REVIEW: Here Be Sirens

Before tonight, I had never been to an opera. The idea of attending one has always felt like a faraway dream; so alien to me is the concept of high society, or even adulthood, that I could never really picture myself amongst Opera-Goers. Not sure how to dress, I assumed a hyper-formal ensemble: a blazer and starched white blouse, dress slacks and sensible kitten heels I’d bought for a funeral last year.

I was shocked to find that the Kerrytown Concert House is an actual house. The place wasn’t the cathedral-like, built-in-the-1800s monster of a building with an elaborately painted ceiling that I was for some reason expecting. I’ve probably seen Phantom of the Opera too many times to realize opera can be performed on a stage of any size. The room was shining though, with a beautiful Steinway front and center and a smooth hardwood floors. Though I was definitely the youngest attendee, I felt at home in the audience, if a bit overdressed for the occasion. Again, I have not so much as dipped a toe into the opera world, so I had no idea what to expect.

This opera was not at all what I expected.

Much of the tone was humorous, even whimsically off-beat. While singing, melodic and haunting in its trio harmony, comprised much of the performance, there was far more dialouge than I had thought there would be. This is refreshing; many musicals I’ve been in and attended have been overpowered by song, which despite its vocal quality is typically incomprehensible. The speaking sections add the dimension sirens are denied in literature.

Kate Soper (writer of the opera as well as the actress playing Polyxo) relates her characters to links in an evoluntionary lineage. Polyxo needs escape, from the literal island but also the prison of the stereotypes of her kind; Peitho is younger and more naive, full of love for sailors that pass her way, but beginning to question how she’s viewed; Phiano is the cavewoman of the group, incapable of thinking beyond the island and what she’s been made out to be. Led by Polyxo, the opera investigates what it means to be so severely misunderstood that those around you begin to internalize the message they hear repeated over and over.

This idea does not end with Greek mythology. Its meaning extends out through the larger world: just as the sirens have been framed in a negative light, so do we draw caricatures based on gender, race, religion, sexual orientation. And those whose faces are drawn with exaggerated features might begin to think like Polyxo, or maybe Peitho, and some, sadly, like Phiano.

If you are interested in upcoming performances at the Kerrytown Concert House, check out their website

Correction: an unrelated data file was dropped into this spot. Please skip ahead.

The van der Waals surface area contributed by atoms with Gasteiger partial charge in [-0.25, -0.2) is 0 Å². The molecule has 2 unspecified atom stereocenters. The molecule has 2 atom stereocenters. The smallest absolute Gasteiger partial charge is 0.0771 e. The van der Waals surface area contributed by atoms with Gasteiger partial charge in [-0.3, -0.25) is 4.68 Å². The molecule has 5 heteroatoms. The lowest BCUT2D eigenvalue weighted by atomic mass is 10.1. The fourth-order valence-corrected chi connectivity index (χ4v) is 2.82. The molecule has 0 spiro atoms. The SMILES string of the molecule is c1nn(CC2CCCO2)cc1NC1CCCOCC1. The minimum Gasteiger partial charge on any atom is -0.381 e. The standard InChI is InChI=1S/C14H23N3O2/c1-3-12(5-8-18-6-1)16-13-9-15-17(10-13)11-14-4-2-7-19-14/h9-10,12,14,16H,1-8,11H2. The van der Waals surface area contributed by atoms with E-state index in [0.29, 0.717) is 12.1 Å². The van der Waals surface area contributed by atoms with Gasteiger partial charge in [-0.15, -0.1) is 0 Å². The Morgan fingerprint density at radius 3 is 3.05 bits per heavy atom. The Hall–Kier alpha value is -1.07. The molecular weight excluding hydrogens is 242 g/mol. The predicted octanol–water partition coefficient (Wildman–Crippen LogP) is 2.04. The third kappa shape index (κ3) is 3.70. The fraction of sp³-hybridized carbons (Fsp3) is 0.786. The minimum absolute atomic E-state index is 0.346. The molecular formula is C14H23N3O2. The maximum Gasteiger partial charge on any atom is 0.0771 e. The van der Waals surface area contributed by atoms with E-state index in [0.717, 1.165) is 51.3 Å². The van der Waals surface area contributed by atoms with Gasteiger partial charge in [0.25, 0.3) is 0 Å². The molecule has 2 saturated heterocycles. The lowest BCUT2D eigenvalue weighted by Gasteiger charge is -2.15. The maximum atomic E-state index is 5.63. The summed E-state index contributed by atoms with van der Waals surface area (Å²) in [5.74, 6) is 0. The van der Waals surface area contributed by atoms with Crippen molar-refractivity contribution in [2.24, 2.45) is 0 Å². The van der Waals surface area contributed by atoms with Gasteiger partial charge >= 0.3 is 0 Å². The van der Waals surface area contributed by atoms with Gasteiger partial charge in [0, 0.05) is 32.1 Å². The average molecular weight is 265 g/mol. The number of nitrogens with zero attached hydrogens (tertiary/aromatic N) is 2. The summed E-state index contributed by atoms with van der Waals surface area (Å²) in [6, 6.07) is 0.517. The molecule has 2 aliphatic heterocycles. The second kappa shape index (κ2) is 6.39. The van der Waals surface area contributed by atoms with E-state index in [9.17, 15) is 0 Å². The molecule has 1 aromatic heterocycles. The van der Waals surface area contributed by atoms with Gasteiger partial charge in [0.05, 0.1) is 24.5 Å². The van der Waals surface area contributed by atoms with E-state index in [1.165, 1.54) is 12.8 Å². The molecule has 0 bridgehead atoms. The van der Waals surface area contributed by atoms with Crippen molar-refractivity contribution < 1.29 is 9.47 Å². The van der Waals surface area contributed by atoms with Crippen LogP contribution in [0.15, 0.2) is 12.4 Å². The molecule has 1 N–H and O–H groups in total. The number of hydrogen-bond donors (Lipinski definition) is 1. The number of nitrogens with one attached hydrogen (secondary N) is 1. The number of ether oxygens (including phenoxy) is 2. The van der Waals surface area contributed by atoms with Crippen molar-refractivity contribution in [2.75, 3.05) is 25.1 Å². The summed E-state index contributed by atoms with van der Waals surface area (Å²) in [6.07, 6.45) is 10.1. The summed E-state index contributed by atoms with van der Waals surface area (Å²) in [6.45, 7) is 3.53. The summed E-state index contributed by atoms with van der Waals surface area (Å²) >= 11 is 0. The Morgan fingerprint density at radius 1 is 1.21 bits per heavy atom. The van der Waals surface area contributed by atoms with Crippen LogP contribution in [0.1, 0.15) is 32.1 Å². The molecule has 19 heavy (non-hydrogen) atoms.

PREVIEW: Here Be Sirens

Were you the weird kid in middle school who was obsessed with Greek mythology? Can’t believe that anyone hasn’t seen the Percy Jackson movies? Love listening to people scream-singing while wearing large wigs and formal clothing?

If you answered “yes” to any of these questions, you’ll just love Here Be Sirens, an opera telling the tale of the lives of a trio of sirens. Oftentimes, these creatures are made out to be one-dimensional monsters, evilness being their only characteristic. Composer, performer, and playwright Kate Soper approaches her main characters with a more open mind, giving them internal desires and dreams that conflict with the caricature that outsiders typically see.

Come on down to the Kerrytown Concert House this Thursday, November 29 at 8 PM to experience Soper’s masterpiece. Tickets are absolutely FREE with your passport to the arts ticket, or $10-35 if you are PTTA-less.

REVIEW: Rossini’s William Tell

Photo credits: Teatre Reggio Turin Orchestra
Photo credits: Teatre Reggio Turin Orchestra

For four hours on Tuesday night, I was not an undergraduate student driven by pre-exam stress in Ann Arbor, Michigan. Teatro Regio Torino Orchestra and Chorus, coupled with phenomenal acoustics at Hill Auditorium, made me feel like I was in an opera house in Italy. It was one of the most memorable concert experience I have ever had.

Teatro Regio Torino Orchestra and Chorus hail from Turin, Italy, under the baton of Maestro Gianandrea Noseda. First led by Maestro Arturo Toscanini at the end of 19th century, they are one of the most historical and prestigious opera companies in the world. I was very excited when I found out that the entire opera company was travelling overseas to give a performance in Ann Arbor. (Fun fact: Teatro Regio Torino’s first-ever North America Tour included only 4 cities: Chicago, Toronto, Carnegie Hall in New York, and Ann Arbor.)

This was my first time seeing an opera performed unstaged, in concert setting. While it was sometimes difficult to follow the plot because they did not act or wear any costumes, I liked watching an opera this way because I got to observe everyone involved in the performance — orchestra, chorus, and soloists — react to each other’s music-making. The soloists were truly amazing, too. Special shoutout goes to Ms. Angela Meade, who played the role of Matilde. She has a resonant voice that fills up the large auditorium, expressivity that truly shows, and ability to do some crazy virtuosic passages with no difficulty at all. To all performers, “wow” is all I can say.

It was really unfortunate that the performance was on a Tuesday night during the last days of classes. I couldn’t help but notice many seats in the auditorium empty, while they totally deserved a full house. I hope they come back to Ann Arbor again with some other amazing operatic repertoires!

REVIEW: Dead Man Walking

If you ask me, “Did you enjoy the performance of Dead Man Walking?” I’m not sure if I can say yes. “Enjoy” would probably not be the right word. However, it was a performance that I truly appreciated and would never forget.

The storyline of Dead Man Walking, an opera by Jake Heggie, is based on a book and a true story from Sister Helen Prejean. Sister Helen served as a spiritual counselor to a death row inmate, Joseph De Rocher, who is convicted for raping and killing a high school girl.